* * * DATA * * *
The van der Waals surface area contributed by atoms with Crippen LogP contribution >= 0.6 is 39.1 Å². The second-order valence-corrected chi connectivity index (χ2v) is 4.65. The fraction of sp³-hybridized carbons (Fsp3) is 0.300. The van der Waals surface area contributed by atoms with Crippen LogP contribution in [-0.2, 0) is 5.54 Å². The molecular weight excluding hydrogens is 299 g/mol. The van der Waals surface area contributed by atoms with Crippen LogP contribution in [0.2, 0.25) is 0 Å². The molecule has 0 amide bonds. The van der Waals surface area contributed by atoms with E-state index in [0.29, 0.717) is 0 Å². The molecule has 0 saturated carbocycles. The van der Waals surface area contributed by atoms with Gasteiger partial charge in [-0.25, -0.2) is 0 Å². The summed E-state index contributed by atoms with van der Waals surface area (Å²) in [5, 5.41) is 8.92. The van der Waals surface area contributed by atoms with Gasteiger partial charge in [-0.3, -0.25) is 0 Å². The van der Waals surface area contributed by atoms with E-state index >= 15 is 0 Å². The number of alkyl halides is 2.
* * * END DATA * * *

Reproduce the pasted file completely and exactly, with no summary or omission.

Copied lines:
The van der Waals surface area contributed by atoms with Crippen LogP contribution >= 0.6 is 39.1 Å². The second-order valence-corrected chi connectivity index (χ2v) is 4.65. The fraction of sp³-hybridized carbons (Fsp3) is 0.300. The van der Waals surface area contributed by atoms with Crippen LogP contribution in [-0.2, 0) is 5.54 Å². The molecular weight excluding hydrogens is 299 g/mol. The van der Waals surface area contributed by atoms with Crippen LogP contribution in [0.2, 0.25) is 0 Å². The molecule has 0 amide bonds. The van der Waals surface area contributed by atoms with E-state index in [0.29, 0.717) is 0 Å². The molecule has 0 saturated carbocycles. The van der Waals surface area contributed by atoms with Gasteiger partial charge in [-0.25, -0.2) is 0 Å². The summed E-state index contributed by atoms with van der Waals surface area (Å²) in [5, 5.41) is 8.92. The van der Waals surface area contributed by atoms with Gasteiger partial charge in [-0.3, -0.25) is 0 Å². The van der Waals surface area contributed by atoms with E-state index >= 15 is 0 Å². The number of alkyl halides is 2.